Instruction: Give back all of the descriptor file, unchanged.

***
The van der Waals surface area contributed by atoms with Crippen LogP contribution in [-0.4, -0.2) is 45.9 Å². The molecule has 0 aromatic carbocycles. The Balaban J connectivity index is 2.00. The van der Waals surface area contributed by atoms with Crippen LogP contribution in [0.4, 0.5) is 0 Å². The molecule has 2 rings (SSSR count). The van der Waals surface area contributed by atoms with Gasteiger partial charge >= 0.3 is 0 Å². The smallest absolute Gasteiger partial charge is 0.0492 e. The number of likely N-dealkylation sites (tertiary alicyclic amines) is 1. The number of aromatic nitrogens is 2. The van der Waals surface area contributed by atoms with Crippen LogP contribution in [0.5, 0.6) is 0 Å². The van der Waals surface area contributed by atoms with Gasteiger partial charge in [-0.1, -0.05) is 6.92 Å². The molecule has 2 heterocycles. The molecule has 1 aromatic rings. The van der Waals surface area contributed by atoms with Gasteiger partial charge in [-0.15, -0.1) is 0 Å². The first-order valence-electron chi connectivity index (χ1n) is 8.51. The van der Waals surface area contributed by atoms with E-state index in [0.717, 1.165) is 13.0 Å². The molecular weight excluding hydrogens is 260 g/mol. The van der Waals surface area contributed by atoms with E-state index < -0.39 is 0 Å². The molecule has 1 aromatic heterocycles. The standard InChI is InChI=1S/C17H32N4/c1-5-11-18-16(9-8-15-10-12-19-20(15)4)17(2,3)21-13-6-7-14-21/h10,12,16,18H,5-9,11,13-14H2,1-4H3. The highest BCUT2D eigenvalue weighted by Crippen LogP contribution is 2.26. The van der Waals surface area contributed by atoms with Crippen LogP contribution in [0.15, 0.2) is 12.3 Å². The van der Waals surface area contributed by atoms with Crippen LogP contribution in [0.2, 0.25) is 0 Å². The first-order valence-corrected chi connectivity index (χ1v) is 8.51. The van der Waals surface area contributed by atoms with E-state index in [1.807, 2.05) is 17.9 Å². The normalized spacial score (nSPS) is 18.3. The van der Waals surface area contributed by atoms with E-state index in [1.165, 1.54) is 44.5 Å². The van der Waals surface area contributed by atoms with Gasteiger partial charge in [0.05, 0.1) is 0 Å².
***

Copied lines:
The van der Waals surface area contributed by atoms with Crippen LogP contribution in [-0.4, -0.2) is 45.9 Å². The molecule has 0 aromatic carbocycles. The Balaban J connectivity index is 2.00. The van der Waals surface area contributed by atoms with Crippen LogP contribution in [0.4, 0.5) is 0 Å². The molecule has 2 rings (SSSR count). The van der Waals surface area contributed by atoms with Gasteiger partial charge >= 0.3 is 0 Å². The smallest absolute Gasteiger partial charge is 0.0492 e. The number of likely N-dealkylation sites (tertiary alicyclic amines) is 1. The number of aromatic nitrogens is 2. The van der Waals surface area contributed by atoms with Crippen LogP contribution in [0.5, 0.6) is 0 Å². The van der Waals surface area contributed by atoms with Gasteiger partial charge in [-0.1, -0.05) is 6.92 Å². The molecule has 2 heterocycles. The molecule has 1 aromatic rings. The van der Waals surface area contributed by atoms with Gasteiger partial charge in [-0.15, -0.1) is 0 Å². The first-order valence-electron chi connectivity index (χ1n) is 8.51. The van der Waals surface area contributed by atoms with E-state index in [0.717, 1.165) is 13.0 Å². The molecular weight excluding hydrogens is 260 g/mol. The van der Waals surface area contributed by atoms with E-state index < -0.39 is 0 Å². The molecule has 1 aromatic heterocycles. The standard InChI is InChI=1S/C17H32N4/c1-5-11-18-16(9-8-15-10-12-19-20(15)4)17(2,3)21-13-6-7-14-21/h10,12,16,18H,5-9,11,13-14H2,1-4H3. The highest BCUT2D eigenvalue weighted by Crippen LogP contribution is 2.26. The van der Waals surface area contributed by atoms with Crippen LogP contribution in [0.15, 0.2) is 12.3 Å². The van der Waals surface area contributed by atoms with Crippen LogP contribution in [0.2, 0.25) is 0 Å². The first-order valence-corrected chi connectivity index (χ1v) is 8.51. The van der Waals surface area contributed by atoms with E-state index in [1.807, 2.05) is 17.9 Å². The normalized spacial score (nSPS) is 18.3. The van der Waals surface area contributed by atoms with E-state index in [1.165, 1.54) is 44.5 Å². The van der Waals surface area contributed by atoms with Gasteiger partial charge in [0.05, 0.1) is 0 Å².